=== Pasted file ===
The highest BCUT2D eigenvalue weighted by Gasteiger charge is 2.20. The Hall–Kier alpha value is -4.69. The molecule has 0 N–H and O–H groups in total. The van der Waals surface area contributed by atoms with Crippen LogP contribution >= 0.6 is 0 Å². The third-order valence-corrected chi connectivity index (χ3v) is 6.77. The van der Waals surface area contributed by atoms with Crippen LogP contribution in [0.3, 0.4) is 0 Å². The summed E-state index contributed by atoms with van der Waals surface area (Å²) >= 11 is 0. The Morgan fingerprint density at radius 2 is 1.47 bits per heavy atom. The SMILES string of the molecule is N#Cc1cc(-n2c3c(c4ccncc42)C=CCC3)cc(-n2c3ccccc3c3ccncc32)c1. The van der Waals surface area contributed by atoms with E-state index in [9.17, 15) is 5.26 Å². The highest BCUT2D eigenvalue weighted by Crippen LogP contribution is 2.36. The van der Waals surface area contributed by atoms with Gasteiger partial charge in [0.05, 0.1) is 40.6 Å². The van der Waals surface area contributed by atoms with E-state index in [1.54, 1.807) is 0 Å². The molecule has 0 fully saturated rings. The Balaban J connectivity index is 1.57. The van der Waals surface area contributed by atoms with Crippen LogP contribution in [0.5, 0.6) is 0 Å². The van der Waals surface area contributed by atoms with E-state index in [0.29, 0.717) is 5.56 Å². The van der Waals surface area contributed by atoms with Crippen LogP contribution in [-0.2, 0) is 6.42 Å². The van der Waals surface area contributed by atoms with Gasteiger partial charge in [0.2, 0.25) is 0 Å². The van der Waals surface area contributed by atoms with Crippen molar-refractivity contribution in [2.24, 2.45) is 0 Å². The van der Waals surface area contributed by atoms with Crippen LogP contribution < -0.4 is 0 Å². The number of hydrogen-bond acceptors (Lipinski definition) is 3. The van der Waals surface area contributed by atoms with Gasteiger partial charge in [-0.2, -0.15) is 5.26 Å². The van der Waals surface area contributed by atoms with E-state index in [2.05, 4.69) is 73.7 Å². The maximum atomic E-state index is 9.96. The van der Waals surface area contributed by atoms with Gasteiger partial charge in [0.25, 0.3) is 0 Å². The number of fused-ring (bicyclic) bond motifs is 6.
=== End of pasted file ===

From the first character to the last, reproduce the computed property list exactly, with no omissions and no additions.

The highest BCUT2D eigenvalue weighted by Gasteiger charge is 2.20. The Hall–Kier alpha value is -4.69. The molecule has 0 N–H and O–H groups in total. The van der Waals surface area contributed by atoms with Crippen LogP contribution >= 0.6 is 0 Å². The third-order valence-corrected chi connectivity index (χ3v) is 6.77. The van der Waals surface area contributed by atoms with Crippen LogP contribution in [0.3, 0.4) is 0 Å². The summed E-state index contributed by atoms with van der Waals surface area (Å²) >= 11 is 0. The Morgan fingerprint density at radius 2 is 1.47 bits per heavy atom. The SMILES string of the molecule is N#Cc1cc(-n2c3c(c4ccncc42)C=CCC3)cc(-n2c3ccccc3c3ccncc32)c1. The van der Waals surface area contributed by atoms with E-state index in [9.17, 15) is 5.26 Å². The highest BCUT2D eigenvalue weighted by Crippen LogP contribution is 2.36. The van der Waals surface area contributed by atoms with Gasteiger partial charge in [0.05, 0.1) is 40.6 Å². The van der Waals surface area contributed by atoms with E-state index in [1.54, 1.807) is 0 Å². The molecule has 0 fully saturated rings. The Balaban J connectivity index is 1.57. The van der Waals surface area contributed by atoms with Crippen LogP contribution in [0.5, 0.6) is 0 Å². The van der Waals surface area contributed by atoms with E-state index in [0.29, 0.717) is 5.56 Å². The van der Waals surface area contributed by atoms with Crippen LogP contribution in [-0.2, 0) is 6.42 Å². The van der Waals surface area contributed by atoms with Gasteiger partial charge in [0.2, 0.25) is 0 Å². The van der Waals surface area contributed by atoms with Crippen molar-refractivity contribution in [2.24, 2.45) is 0 Å². The van der Waals surface area contributed by atoms with Crippen LogP contribution < -0.4 is 0 Å². The number of hydrogen-bond acceptors (Lipinski definition) is 3. The van der Waals surface area contributed by atoms with Gasteiger partial charge in [-0.2, -0.15) is 5.26 Å². The van der Waals surface area contributed by atoms with E-state index in [2.05, 4.69) is 73.7 Å². The maximum atomic E-state index is 9.96. The van der Waals surface area contributed by atoms with Gasteiger partial charge in [0.25, 0.3) is 0 Å². The number of fused-ring (bicyclic) bond motifs is 6.